Shalom Zuckerman is an assistant professor in the department of linguistics and a researcher within the Utrecht institute of linguistics (UiL OTS). Shalom completed his BA (psychology and philosophy) and MA (cognitive psychology) in Tel-Aviv university, and his PhD over first language acquisition, in the university of Groningen. His main research interests are first language acquisition - with a special focus on the development of grammar and vocabulary, psycholinguistics, and multilingualism.


Innovative methodology for language research

Apart from trying to answer some of the 'big questions' of language (how do children learn language? how is language represented in the mind and the brain?), Shalom is also interested in improving the methodology through which language is investigated. He tries to come up with new and innovative methods to study these questions.


The Coloring Book method        


Together with his colleague Manuela Pinto, Shalom have created the Coloring Book  method for assessing language comprehension. This is a new and innovative method for testing children's (and in some cases also adults') progress in learning new words and grammatical constructions, through a playful digital coloring game.


Based on this method, Boom Publishers Amsterdam and Utrecht university have launched KleurenSchat, a new vocabulary observation-tool for children between 4 and 8 years old.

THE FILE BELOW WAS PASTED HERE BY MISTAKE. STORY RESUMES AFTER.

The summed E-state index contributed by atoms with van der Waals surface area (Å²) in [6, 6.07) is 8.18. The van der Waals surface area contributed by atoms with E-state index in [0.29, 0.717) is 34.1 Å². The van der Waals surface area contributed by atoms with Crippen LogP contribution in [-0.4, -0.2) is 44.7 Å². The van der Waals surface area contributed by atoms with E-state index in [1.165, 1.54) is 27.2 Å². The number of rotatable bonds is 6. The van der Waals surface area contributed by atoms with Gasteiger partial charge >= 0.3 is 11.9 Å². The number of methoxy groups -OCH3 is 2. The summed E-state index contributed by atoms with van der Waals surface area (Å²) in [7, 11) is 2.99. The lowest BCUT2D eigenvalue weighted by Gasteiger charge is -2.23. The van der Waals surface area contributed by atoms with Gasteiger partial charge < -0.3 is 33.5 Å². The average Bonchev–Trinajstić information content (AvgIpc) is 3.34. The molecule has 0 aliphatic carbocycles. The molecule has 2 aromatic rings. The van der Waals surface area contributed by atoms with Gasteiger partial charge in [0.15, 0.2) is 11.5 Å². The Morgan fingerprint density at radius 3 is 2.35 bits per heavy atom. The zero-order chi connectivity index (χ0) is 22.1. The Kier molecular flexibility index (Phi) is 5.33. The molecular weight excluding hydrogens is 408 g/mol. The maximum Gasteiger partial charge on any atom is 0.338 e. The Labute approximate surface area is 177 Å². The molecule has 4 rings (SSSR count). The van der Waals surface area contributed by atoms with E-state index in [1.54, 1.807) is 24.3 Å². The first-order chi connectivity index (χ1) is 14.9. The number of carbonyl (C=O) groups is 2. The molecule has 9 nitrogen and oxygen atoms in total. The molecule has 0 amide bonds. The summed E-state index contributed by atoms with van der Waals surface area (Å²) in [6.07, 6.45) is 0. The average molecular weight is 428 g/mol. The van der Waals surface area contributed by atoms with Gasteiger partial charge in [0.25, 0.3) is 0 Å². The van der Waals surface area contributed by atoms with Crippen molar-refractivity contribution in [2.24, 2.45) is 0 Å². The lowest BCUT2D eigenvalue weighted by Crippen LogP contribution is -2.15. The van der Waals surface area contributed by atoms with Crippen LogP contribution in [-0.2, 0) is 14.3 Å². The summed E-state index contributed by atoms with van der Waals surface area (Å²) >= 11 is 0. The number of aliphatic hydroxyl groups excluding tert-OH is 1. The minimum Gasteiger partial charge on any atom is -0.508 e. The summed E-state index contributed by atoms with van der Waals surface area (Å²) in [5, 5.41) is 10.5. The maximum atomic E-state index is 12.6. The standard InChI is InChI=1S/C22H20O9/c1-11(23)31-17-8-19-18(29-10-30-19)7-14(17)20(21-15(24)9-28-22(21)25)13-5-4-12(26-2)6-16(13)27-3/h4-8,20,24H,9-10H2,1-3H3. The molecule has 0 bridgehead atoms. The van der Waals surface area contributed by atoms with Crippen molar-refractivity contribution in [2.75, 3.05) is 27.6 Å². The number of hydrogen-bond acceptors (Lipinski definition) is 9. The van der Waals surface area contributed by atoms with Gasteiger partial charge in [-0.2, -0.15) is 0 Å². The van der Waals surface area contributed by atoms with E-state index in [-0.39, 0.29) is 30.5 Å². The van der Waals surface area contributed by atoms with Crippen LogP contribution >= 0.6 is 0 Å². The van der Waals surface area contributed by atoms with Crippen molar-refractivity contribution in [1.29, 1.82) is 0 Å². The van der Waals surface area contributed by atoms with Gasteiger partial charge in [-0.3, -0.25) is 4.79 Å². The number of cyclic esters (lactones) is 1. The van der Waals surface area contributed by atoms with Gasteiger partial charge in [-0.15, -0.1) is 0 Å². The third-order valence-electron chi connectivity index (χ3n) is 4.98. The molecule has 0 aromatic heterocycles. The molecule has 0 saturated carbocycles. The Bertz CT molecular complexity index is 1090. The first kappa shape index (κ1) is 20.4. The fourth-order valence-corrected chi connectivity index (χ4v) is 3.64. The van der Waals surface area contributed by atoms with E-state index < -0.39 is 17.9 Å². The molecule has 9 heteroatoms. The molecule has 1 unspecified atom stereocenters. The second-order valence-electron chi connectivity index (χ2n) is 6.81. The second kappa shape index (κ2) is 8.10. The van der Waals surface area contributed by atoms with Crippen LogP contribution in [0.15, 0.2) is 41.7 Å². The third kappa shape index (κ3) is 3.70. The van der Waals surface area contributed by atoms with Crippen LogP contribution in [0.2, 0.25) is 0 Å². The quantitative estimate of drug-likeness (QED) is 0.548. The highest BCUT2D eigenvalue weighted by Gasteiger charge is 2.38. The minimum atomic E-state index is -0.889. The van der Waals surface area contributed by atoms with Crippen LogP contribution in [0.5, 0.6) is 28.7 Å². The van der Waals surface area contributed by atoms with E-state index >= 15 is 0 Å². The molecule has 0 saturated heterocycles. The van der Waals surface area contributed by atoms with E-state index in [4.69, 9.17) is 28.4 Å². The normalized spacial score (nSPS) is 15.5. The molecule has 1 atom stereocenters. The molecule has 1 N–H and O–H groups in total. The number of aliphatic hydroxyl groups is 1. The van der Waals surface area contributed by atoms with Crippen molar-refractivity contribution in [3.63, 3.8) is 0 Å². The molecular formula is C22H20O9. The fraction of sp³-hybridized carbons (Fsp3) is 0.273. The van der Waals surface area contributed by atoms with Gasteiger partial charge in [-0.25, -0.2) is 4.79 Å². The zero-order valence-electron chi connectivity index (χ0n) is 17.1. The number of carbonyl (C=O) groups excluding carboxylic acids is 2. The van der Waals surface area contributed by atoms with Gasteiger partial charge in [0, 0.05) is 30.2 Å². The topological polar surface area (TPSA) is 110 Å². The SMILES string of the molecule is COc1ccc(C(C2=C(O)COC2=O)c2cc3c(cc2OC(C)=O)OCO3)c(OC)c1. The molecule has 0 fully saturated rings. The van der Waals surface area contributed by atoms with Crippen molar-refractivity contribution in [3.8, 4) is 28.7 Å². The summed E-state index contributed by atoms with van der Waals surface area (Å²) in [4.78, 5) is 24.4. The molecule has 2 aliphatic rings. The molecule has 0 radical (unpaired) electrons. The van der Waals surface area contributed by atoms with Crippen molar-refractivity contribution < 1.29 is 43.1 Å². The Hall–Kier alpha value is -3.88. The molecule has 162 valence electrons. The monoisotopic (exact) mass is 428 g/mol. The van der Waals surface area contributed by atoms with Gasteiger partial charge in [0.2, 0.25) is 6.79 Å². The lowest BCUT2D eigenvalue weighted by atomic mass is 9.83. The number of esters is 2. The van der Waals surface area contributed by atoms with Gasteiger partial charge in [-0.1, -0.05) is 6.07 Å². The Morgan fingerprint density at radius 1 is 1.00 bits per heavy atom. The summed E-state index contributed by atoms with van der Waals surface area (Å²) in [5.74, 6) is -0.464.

The word-search puzzle method                               


The word-search puzzle is a new method for investigating word recognition and the structure of the mental lexicon. Why is it the case that we tend to detect certain words quicker in a word-search puzzle, while other words are often missed? Which factors are contributing to the detection of words in the puzzle? Can we use this method, as an addition to the existing methods (such as lexical decision task and eye-tracking), to learn more about how words are organized in our mind? Shalom is exploring this method with both monolingual and bilingual speakers.




Shalom is also the main organizer of the annual EMLAR conference, where PhD and advanced MA students from all over Europe are gathering to learn about experimental methods in language acquisition research, and follow hands-on tutorials with various methodologies.